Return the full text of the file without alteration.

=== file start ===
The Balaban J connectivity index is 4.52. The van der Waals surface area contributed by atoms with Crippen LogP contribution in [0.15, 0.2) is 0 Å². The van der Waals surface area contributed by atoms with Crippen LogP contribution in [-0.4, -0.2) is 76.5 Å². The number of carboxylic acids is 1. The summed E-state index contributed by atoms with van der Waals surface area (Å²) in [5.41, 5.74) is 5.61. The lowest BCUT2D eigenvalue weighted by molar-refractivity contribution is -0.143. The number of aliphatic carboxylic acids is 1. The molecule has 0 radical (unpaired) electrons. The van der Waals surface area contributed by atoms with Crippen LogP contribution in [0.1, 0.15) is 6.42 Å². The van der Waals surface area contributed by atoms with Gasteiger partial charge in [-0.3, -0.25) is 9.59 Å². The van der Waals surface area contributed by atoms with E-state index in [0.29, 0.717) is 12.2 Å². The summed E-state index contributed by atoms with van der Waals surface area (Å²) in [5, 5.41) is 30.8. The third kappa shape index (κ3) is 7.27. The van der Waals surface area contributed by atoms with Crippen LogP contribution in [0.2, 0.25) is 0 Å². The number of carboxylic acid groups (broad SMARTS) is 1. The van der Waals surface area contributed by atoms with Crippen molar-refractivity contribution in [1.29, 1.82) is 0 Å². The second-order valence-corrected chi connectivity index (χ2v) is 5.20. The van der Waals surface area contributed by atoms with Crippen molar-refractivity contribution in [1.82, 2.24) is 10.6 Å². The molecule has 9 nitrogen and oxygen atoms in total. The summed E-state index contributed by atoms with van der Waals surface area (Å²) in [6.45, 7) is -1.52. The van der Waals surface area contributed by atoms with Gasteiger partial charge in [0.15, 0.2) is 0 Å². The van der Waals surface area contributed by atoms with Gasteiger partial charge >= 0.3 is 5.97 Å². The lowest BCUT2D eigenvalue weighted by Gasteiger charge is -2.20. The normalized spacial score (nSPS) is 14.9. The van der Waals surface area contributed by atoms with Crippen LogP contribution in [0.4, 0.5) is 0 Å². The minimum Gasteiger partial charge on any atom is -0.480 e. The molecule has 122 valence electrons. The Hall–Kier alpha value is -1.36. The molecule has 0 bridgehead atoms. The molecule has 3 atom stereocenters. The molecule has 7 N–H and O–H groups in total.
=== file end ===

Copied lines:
The Balaban J connectivity index is 4.52. The van der Waals surface area contributed by atoms with Crippen LogP contribution in [0.15, 0.2) is 0 Å². The van der Waals surface area contributed by atoms with Crippen LogP contribution in [-0.4, -0.2) is 76.5 Å². The number of carboxylic acids is 1. The summed E-state index contributed by atoms with van der Waals surface area (Å²) in [5.41, 5.74) is 5.61. The lowest BCUT2D eigenvalue weighted by molar-refractivity contribution is -0.143. The number of aliphatic carboxylic acids is 1. The molecule has 0 radical (unpaired) electrons. The van der Waals surface area contributed by atoms with Crippen LogP contribution in [0.1, 0.15) is 6.42 Å². The van der Waals surface area contributed by atoms with Gasteiger partial charge in [-0.3, -0.25) is 9.59 Å². The van der Waals surface area contributed by atoms with E-state index in [0.29, 0.717) is 12.2 Å². The summed E-state index contributed by atoms with van der Waals surface area (Å²) in [5, 5.41) is 30.8. The third kappa shape index (κ3) is 7.27. The van der Waals surface area contributed by atoms with Crippen LogP contribution in [0.2, 0.25) is 0 Å². The number of carboxylic acid groups (broad SMARTS) is 1. The van der Waals surface area contributed by atoms with Crippen molar-refractivity contribution in [1.29, 1.82) is 0 Å². The second-order valence-corrected chi connectivity index (χ2v) is 5.20. The van der Waals surface area contributed by atoms with Crippen molar-refractivity contribution in [1.82, 2.24) is 10.6 Å². The molecule has 9 nitrogen and oxygen atoms in total. The summed E-state index contributed by atoms with van der Waals surface area (Å²) in [6.45, 7) is -1.52. The van der Waals surface area contributed by atoms with Gasteiger partial charge in [0.15, 0.2) is 0 Å². The van der Waals surface area contributed by atoms with Gasteiger partial charge >= 0.3 is 5.97 Å². The lowest BCUT2D eigenvalue weighted by Gasteiger charge is -2.20. The normalized spacial score (nSPS) is 14.9. The van der Waals surface area contributed by atoms with Crippen LogP contribution in [0.4, 0.5) is 0 Å². The minimum Gasteiger partial charge on any atom is -0.480 e. The molecule has 122 valence electrons. The Hall–Kier alpha value is -1.36. The molecule has 0 bridgehead atoms. The molecule has 3 atom stereocenters. The molecule has 7 N–H and O–H groups in total.